Sep 28, 2008
A loaf affair
|Mr Oliver Lim, the manager of a human resource consultancy firm, started baking bread so he could feed his family nourishing food|
|By Huang Lijie|
Cooking is a labour of love, especially for Mr Oliver Lim.
Growing up, the owner of a human resource consultancy firm never had to get his hands dirty in the kitchen to enjoy a meal.
The 41-year-old says: 'My housewife mother was a great cook. Her fried beancurd with fermented bean paste and cuttlefish porridge are family favourites.'
So it was not until he started dating his then girlfriend, Glenda, who is now his wife, that he stepped into the kitchen.
The impetus, he says, was not so much finding a way to her heart through her tummy.
Rather, it was prompted by his frustration at having to queue for more than 30 minutes for sushi at Cold Storage in Ngee Ann City whenever she craved it.
The father of a 12-year-old son and nine- year-old daughter says: 'There was a craze for the 50-cent sushi when it was first sold in a supermarket in the early 1990s. Previously, one could eat sushi only in restaurants.
'But I thought: How tough can it be to make sushi? It's just a piece of fish over a ball of rice. I can do it for her.'
He had to eat his words later when he realised that there is more to sushi making than just slapping a piece of fish over sticky rice.
He says: 'I bought seven cookbooks and pored over them for six months to figure out what was the right temperature to add vinegar to the cooked rice, and the correct technique of mixing it into the rice.'
His persistence paid off and he became so good at making sushi that friends began asking him to teach them.
As for other cuisines, he says he can master simple Chinese stir-fry dishes, although the cooking of family meals is usually left to his mother - who lives with them - or Glenda, 41, who is a housewife.
Yet it is his passion for feeding his loved ones nourishing food that prompted him to get into baking bread.
His interest started when his daughter was diagnosed with childhood nephrotic syndrome five years ago.
The syndrome, which results in the swelling of limbs due to water retention, is the first sign of a disease that damages the blood-filtering units in the kidneys.
To keep her condition in check, she had to take steriods. Determined to help ease her condition by making sure she ate right, Mr Lim enrolled in a nutrition certificate course at Singapore Polytechnic.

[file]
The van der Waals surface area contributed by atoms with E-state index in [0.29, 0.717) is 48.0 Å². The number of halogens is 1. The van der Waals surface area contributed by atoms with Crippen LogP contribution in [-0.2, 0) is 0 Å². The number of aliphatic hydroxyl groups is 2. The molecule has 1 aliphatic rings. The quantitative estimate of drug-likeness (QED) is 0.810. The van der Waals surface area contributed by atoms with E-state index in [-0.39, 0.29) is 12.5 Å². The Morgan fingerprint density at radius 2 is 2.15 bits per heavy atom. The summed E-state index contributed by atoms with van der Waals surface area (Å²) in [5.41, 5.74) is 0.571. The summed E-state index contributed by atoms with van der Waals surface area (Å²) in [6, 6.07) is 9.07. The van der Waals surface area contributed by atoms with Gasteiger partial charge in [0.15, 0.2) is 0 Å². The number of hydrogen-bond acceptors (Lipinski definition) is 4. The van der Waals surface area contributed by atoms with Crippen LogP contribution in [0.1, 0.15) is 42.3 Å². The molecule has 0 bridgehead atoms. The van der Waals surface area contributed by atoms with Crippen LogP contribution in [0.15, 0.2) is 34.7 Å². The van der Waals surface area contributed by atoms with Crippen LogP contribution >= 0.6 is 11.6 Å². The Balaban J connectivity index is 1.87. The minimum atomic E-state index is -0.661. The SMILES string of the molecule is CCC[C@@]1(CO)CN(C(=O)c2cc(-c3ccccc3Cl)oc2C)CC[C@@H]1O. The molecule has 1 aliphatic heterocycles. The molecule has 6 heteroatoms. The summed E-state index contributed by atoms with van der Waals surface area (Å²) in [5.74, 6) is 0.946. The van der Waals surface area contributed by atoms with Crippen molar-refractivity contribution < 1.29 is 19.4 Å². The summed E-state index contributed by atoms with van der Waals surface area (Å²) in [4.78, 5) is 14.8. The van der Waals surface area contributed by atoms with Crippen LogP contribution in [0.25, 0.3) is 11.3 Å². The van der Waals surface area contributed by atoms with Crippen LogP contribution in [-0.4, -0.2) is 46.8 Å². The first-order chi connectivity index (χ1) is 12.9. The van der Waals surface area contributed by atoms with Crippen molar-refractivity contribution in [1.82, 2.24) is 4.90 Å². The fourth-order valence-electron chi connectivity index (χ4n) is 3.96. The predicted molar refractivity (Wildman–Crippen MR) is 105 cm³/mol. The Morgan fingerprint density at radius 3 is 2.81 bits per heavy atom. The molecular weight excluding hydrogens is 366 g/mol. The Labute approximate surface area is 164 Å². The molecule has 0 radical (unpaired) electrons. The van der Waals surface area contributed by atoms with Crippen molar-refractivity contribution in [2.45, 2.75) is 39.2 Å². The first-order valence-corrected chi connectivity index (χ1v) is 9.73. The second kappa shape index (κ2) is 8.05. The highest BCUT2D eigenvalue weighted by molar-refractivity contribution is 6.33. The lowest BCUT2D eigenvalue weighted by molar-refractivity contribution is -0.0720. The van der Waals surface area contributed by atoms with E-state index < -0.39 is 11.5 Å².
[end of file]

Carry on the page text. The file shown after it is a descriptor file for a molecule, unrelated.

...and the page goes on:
It was there that he learnt that bread sold over the shelf might contain chemicals such as mould inhibitors and bread improvers to keep it fresh for longer and to help speed up the making process.
He says: 'I didn't like the thought of my daughter consuming more chemicals than she needed to, and since bread is such a staple in my family's breakfast diet, I decided to bake my own bread.'
Turning again to cookbooks, he began by baking loaves out of the only cooking equipment he had - stainless steel pots. However, the loaves always had a weird taste.
So he bought a bread-making machine for $160 and used it regularly until it broke down after a year.
While the machine was an efficient way to make bread, the loaves turned hard and chewy very quickly after baking.
So instead of buying a replacement, he borrowed his mother's Kenwood mixer and invested in a $300 table-top oven before installing a $700 convection oven when he moved from his flat in Bukit Panjang to a three-room condominium in Choa Chu Kang in 2006.
The baking enthusiast, who owns 15 bread baking cookbooks, is so serious about baking that he extracts his own yeast from the skin of organic blueberries. He also has a separate refrigerator to store his yeast cultures and fermenting dough for breads such as sourdough.
While he loves baking bread, he does not make pastries or cakes.
He says: 'I cannot bring myself to use all the egg, butter and sugar that cake recipes call for. It's unhealthy.'
He bakes every fortnight, churning out four types of bread and 12 loaves such as rye, wholemeal, baguette (French bread stick) and focaccia (Italian flat bread). The breads are frozen after baking and last for two weeks.
He sometimes takes the bread to the office to share with colleagues. Their warm reception gave him the idea of making bread baskets as gifts to his clients instead of sending the usual corporate ones.
Last Christmas, he baked for one week to churn out 22 baskets, each filled with about eight loaves of rye, baguette, focaccia and scones.
He has also conducted classes at home for friends and colleagues occasionally.
While his children did have some problems getting used to the crusty breads initially, they have since grown accustomed to the taste.
Nonetheless, their favourite remains focaccia, which is softer to the bite than most artisan breads.
He shares a recipe for focaccia below, which he has modified to suit his taste preference.
He says: 'Traditional focaccia is dripping in oil and uses a lot more herbs. I've cut down the oil to make it healthier and used less herbs so the taste isn't too overpowering.'
Copyright © 2007 Singapore Press Holdings.